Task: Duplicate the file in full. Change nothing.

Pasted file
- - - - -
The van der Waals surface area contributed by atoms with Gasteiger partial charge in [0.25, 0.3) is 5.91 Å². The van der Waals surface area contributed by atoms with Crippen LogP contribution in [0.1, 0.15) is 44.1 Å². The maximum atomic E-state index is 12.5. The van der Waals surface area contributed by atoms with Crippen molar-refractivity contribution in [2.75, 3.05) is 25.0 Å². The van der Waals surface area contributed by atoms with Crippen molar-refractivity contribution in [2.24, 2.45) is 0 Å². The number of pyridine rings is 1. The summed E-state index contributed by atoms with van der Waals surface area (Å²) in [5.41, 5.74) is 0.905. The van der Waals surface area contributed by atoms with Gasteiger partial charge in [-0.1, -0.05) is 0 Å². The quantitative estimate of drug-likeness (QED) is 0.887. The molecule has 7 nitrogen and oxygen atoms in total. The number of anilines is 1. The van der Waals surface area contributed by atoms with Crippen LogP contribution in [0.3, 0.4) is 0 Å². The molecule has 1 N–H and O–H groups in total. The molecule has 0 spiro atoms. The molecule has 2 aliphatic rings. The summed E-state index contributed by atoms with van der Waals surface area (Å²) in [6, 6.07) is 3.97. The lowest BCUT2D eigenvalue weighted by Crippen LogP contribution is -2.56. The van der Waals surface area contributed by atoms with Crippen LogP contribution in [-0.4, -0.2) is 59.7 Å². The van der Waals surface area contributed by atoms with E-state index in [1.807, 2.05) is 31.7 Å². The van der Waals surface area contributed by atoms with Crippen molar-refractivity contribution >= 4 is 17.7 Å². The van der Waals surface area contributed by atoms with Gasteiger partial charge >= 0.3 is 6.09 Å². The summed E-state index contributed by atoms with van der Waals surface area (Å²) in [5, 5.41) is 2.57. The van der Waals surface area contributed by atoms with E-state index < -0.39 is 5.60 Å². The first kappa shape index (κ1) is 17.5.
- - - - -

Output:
The van der Waals surface area contributed by atoms with Gasteiger partial charge in [0.25, 0.3) is 5.91 Å². The van der Waals surface area contributed by atoms with Crippen LogP contribution in [0.1, 0.15) is 44.1 Å². The maximum atomic E-state index is 12.5. The van der Waals surface area contributed by atoms with Crippen molar-refractivity contribution in [2.75, 3.05) is 25.0 Å². The van der Waals surface area contributed by atoms with Crippen molar-refractivity contribution in [2.24, 2.45) is 0 Å². The number of pyridine rings is 1. The summed E-state index contributed by atoms with van der Waals surface area (Å²) in [5.41, 5.74) is 0.905. The van der Waals surface area contributed by atoms with Gasteiger partial charge in [-0.1, -0.05) is 0 Å². The quantitative estimate of drug-likeness (QED) is 0.887. The molecule has 7 nitrogen and oxygen atoms in total. The number of anilines is 1. The van der Waals surface area contributed by atoms with Crippen LogP contribution in [0.3, 0.4) is 0 Å². The molecule has 1 N–H and O–H groups in total. The molecule has 0 spiro atoms. The molecule has 2 aliphatic rings. The summed E-state index contributed by atoms with van der Waals surface area (Å²) in [6, 6.07) is 3.97. The lowest BCUT2D eigenvalue weighted by Crippen LogP contribution is -2.56. The van der Waals surface area contributed by atoms with Crippen LogP contribution in [-0.4, -0.2) is 59.7 Å². The van der Waals surface area contributed by atoms with E-state index in [1.807, 2.05) is 31.7 Å². The van der Waals surface area contributed by atoms with Crippen molar-refractivity contribution >= 4 is 17.7 Å². The van der Waals surface area contributed by atoms with Gasteiger partial charge >= 0.3 is 6.09 Å². The summed E-state index contributed by atoms with van der Waals surface area (Å²) in [5, 5.41) is 2.57. The van der Waals surface area contributed by atoms with E-state index < -0.39 is 5.60 Å². The first kappa shape index (κ1) is 17.5.